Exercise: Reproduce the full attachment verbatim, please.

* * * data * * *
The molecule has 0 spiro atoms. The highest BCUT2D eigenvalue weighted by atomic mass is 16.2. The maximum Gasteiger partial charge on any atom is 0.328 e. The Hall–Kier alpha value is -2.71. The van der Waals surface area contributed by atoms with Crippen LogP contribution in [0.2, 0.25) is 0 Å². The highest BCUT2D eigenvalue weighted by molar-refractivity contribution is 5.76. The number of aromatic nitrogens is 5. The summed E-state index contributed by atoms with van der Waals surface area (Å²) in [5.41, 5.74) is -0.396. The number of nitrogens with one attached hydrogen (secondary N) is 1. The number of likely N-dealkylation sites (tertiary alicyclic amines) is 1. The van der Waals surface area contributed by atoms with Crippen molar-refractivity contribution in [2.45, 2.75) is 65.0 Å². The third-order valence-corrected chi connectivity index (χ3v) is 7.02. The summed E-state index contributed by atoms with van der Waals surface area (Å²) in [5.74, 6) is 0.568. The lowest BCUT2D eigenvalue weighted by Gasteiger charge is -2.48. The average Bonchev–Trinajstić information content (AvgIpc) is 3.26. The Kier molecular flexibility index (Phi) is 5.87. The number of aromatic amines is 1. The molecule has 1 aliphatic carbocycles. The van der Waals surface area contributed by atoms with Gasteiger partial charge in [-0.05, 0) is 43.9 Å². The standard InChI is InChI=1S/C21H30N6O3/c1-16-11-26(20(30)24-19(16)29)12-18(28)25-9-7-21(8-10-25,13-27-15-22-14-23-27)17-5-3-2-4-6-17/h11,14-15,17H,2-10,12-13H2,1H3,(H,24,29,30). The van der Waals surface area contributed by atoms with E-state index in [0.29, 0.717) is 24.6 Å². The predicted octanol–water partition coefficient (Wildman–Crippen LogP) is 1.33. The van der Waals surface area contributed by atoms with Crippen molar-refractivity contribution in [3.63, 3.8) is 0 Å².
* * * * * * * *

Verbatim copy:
The molecule has 0 spiro atoms. The highest BCUT2D eigenvalue weighted by atomic mass is 16.2. The maximum Gasteiger partial charge on any atom is 0.328 e. The Hall–Kier alpha value is -2.71. The van der Waals surface area contributed by atoms with Crippen LogP contribution in [0.2, 0.25) is 0 Å². The highest BCUT2D eigenvalue weighted by molar-refractivity contribution is 5.76. The number of aromatic nitrogens is 5. The summed E-state index contributed by atoms with van der Waals surface area (Å²) in [5.41, 5.74) is -0.396. The number of nitrogens with one attached hydrogen (secondary N) is 1. The number of likely N-dealkylation sites (tertiary alicyclic amines) is 1. The van der Waals surface area contributed by atoms with Crippen molar-refractivity contribution in [2.45, 2.75) is 65.0 Å². The third-order valence-corrected chi connectivity index (χ3v) is 7.02. The summed E-state index contributed by atoms with van der Waals surface area (Å²) in [5.74, 6) is 0.568. The lowest BCUT2D eigenvalue weighted by Gasteiger charge is -2.48. The average Bonchev–Trinajstić information content (AvgIpc) is 3.26. The Kier molecular flexibility index (Phi) is 5.87. The number of aromatic amines is 1. The molecule has 1 aliphatic carbocycles. The van der Waals surface area contributed by atoms with Gasteiger partial charge in [-0.05, 0) is 43.9 Å². The standard InChI is InChI=1S/C21H30N6O3/c1-16-11-26(20(30)24-19(16)29)12-18(28)25-9-7-21(8-10-25,13-27-15-22-14-23-27)17-5-3-2-4-6-17/h11,14-15,17H,2-10,12-13H2,1H3,(H,24,29,30). The van der Waals surface area contributed by atoms with E-state index in [0.29, 0.717) is 24.6 Å². The predicted octanol–water partition coefficient (Wildman–Crippen LogP) is 1.33. The van der Waals surface area contributed by atoms with Crippen molar-refractivity contribution in [3.63, 3.8) is 0 Å².